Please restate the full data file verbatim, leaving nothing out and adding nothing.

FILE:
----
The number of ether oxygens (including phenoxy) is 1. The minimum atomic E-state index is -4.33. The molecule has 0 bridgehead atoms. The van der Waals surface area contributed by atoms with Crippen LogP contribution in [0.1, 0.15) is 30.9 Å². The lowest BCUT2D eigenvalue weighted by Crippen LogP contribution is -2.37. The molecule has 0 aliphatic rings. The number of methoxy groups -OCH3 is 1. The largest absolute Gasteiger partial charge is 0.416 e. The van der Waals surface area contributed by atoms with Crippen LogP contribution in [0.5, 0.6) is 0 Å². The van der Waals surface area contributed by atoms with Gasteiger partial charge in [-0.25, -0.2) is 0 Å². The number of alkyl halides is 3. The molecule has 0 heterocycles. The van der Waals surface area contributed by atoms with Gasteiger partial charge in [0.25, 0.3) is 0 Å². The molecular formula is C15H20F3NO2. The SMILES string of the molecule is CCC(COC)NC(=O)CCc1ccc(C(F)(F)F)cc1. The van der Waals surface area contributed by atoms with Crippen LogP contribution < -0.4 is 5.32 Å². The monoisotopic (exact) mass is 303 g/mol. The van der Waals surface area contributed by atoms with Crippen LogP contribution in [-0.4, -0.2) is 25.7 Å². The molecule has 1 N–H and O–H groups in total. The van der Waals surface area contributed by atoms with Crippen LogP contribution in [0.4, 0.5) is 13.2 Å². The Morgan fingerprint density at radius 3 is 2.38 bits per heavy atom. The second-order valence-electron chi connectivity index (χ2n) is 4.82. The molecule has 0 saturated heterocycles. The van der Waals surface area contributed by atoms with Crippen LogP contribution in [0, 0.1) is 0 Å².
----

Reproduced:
The number of ether oxygens (including phenoxy) is 1. The minimum atomic E-state index is -4.33. The molecule has 0 bridgehead atoms. The van der Waals surface area contributed by atoms with Crippen LogP contribution in [0.1, 0.15) is 30.9 Å². The lowest BCUT2D eigenvalue weighted by Crippen LogP contribution is -2.37. The molecule has 0 aliphatic rings. The number of methoxy groups -OCH3 is 1. The largest absolute Gasteiger partial charge is 0.416 e. The van der Waals surface area contributed by atoms with Crippen LogP contribution in [0.5, 0.6) is 0 Å². The van der Waals surface area contributed by atoms with Gasteiger partial charge in [-0.25, -0.2) is 0 Å². The number of alkyl halides is 3. The molecule has 0 heterocycles. The van der Waals surface area contributed by atoms with Gasteiger partial charge in [0.25, 0.3) is 0 Å². The molecular formula is C15H20F3NO2. The SMILES string of the molecule is CCC(COC)NC(=O)CCc1ccc(C(F)(F)F)cc1. The van der Waals surface area contributed by atoms with Crippen LogP contribution < -0.4 is 5.32 Å². The monoisotopic (exact) mass is 303 g/mol. The van der Waals surface area contributed by atoms with Crippen LogP contribution in [-0.4, -0.2) is 25.7 Å². The molecule has 1 N–H and O–H groups in total. The van der Waals surface area contributed by atoms with Crippen LogP contribution in [0.4, 0.5) is 13.2 Å². The Morgan fingerprint density at radius 3 is 2.38 bits per heavy atom. The second-order valence-electron chi connectivity index (χ2n) is 4.82. The molecule has 0 saturated heterocycles. The van der Waals surface area contributed by atoms with Crippen LogP contribution in [0, 0.1) is 0 Å².